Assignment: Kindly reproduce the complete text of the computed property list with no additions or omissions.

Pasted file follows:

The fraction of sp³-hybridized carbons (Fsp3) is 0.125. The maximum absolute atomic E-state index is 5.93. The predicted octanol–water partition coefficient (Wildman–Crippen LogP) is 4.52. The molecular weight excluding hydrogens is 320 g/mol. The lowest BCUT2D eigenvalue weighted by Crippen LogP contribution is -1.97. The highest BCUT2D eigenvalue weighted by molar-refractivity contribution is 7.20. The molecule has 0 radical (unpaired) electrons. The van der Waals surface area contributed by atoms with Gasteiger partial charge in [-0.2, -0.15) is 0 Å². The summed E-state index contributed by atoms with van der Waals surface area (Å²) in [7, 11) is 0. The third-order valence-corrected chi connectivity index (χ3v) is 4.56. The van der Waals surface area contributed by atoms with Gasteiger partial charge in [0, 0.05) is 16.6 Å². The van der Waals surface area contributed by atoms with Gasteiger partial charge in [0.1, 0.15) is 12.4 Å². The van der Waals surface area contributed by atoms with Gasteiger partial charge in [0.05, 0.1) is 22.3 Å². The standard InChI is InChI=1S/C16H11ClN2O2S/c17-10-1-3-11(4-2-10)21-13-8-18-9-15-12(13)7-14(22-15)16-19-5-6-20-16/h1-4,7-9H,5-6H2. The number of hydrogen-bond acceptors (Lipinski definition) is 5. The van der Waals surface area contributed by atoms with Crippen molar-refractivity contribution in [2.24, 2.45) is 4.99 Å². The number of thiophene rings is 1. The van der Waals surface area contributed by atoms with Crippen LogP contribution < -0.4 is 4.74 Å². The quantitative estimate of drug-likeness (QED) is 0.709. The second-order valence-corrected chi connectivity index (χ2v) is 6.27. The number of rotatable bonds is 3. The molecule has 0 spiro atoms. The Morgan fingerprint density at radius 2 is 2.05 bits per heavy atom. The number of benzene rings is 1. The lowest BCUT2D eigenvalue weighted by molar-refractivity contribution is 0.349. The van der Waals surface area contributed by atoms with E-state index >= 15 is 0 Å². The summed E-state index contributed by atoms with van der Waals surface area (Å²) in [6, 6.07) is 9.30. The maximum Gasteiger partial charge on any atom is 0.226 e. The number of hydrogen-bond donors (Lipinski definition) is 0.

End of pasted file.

The fraction of sp³-hybridized carbons (Fsp3) is 0.125. The maximum absolute atomic E-state index is 5.93. The predicted octanol–water partition coefficient (Wildman–Crippen LogP) is 4.52. The molecular weight excluding hydrogens is 320 g/mol. The lowest BCUT2D eigenvalue weighted by Crippen LogP contribution is -1.97. The highest BCUT2D eigenvalue weighted by molar-refractivity contribution is 7.20. The molecule has 0 radical (unpaired) electrons. The van der Waals surface area contributed by atoms with Gasteiger partial charge in [-0.2, -0.15) is 0 Å². The summed E-state index contributed by atoms with van der Waals surface area (Å²) in [7, 11) is 0. The third-order valence-corrected chi connectivity index (χ3v) is 4.56. The van der Waals surface area contributed by atoms with Gasteiger partial charge in [0, 0.05) is 16.6 Å². The van der Waals surface area contributed by atoms with Gasteiger partial charge in [0.1, 0.15) is 12.4 Å². The van der Waals surface area contributed by atoms with Gasteiger partial charge in [0.05, 0.1) is 22.3 Å². The standard InChI is InChI=1S/C16H11ClN2O2S/c17-10-1-3-11(4-2-10)21-13-8-18-9-15-12(13)7-14(22-15)16-19-5-6-20-16/h1-4,7-9H,5-6H2. The number of hydrogen-bond acceptors (Lipinski definition) is 5. The van der Waals surface area contributed by atoms with Crippen molar-refractivity contribution in [2.24, 2.45) is 4.99 Å². The number of thiophene rings is 1. The van der Waals surface area contributed by atoms with Crippen LogP contribution < -0.4 is 4.74 Å². The quantitative estimate of drug-likeness (QED) is 0.709. The second-order valence-corrected chi connectivity index (χ2v) is 6.27. The number of rotatable bonds is 3. The molecule has 0 spiro atoms. The Morgan fingerprint density at radius 2 is 2.05 bits per heavy atom. The number of benzene rings is 1. The lowest BCUT2D eigenvalue weighted by molar-refractivity contribution is 0.349. The van der Waals surface area contributed by atoms with E-state index >= 15 is 0 Å². The summed E-state index contributed by atoms with van der Waals surface area (Å²) in [6, 6.07) is 9.30. The maximum Gasteiger partial charge on any atom is 0.226 e. The number of hydrogen-bond donors (Lipinski definition) is 0.